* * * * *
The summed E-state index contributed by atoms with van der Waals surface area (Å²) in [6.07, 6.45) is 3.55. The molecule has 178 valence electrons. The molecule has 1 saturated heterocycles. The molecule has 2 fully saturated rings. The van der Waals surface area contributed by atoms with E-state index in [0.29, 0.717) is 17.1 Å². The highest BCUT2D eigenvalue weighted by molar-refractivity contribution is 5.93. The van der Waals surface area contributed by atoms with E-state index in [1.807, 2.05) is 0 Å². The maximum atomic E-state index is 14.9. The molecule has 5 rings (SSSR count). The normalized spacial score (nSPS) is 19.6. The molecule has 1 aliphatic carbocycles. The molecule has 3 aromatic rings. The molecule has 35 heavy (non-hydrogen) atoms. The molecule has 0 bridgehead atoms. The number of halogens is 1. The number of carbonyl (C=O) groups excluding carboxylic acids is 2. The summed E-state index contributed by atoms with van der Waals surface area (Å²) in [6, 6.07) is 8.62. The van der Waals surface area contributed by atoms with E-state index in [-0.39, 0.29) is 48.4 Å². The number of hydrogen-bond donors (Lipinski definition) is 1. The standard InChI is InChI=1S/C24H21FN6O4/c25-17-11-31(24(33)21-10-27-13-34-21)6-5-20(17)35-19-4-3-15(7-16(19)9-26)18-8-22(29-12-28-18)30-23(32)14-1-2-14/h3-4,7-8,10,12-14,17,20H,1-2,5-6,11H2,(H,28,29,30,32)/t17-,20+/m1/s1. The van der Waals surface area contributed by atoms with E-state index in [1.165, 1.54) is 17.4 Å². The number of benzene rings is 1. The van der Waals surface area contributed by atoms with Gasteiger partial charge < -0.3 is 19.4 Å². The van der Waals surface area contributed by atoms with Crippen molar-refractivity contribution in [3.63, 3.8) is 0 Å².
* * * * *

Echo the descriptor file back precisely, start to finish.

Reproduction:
The summed E-state index contributed by atoms with van der Waals surface area (Å²) in [6.07, 6.45) is 3.55. The molecule has 178 valence electrons. The molecule has 1 saturated heterocycles. The molecule has 2 fully saturated rings. The van der Waals surface area contributed by atoms with E-state index in [0.29, 0.717) is 17.1 Å². The highest BCUT2D eigenvalue weighted by molar-refractivity contribution is 5.93. The van der Waals surface area contributed by atoms with E-state index in [1.807, 2.05) is 0 Å². The maximum atomic E-state index is 14.9. The molecule has 5 rings (SSSR count). The normalized spacial score (nSPS) is 19.6. The molecule has 1 aliphatic carbocycles. The molecule has 3 aromatic rings. The molecule has 35 heavy (non-hydrogen) atoms. The molecule has 0 bridgehead atoms. The number of halogens is 1. The number of carbonyl (C=O) groups excluding carboxylic acids is 2. The summed E-state index contributed by atoms with van der Waals surface area (Å²) in [6, 6.07) is 8.62. The van der Waals surface area contributed by atoms with E-state index in [-0.39, 0.29) is 48.4 Å². The number of hydrogen-bond donors (Lipinski definition) is 1. The standard InChI is InChI=1S/C24H21FN6O4/c25-17-11-31(24(33)21-10-27-13-34-21)6-5-20(17)35-19-4-3-15(7-16(19)9-26)18-8-22(29-12-28-18)30-23(32)14-1-2-14/h3-4,7-8,10,12-14,17,20H,1-2,5-6,11H2,(H,28,29,30,32)/t17-,20+/m1/s1. The van der Waals surface area contributed by atoms with E-state index in [1.165, 1.54) is 17.4 Å². The number of benzene rings is 1. The van der Waals surface area contributed by atoms with Gasteiger partial charge < -0.3 is 19.4 Å². The van der Waals surface area contributed by atoms with Crippen molar-refractivity contribution in [3.63, 3.8) is 0 Å².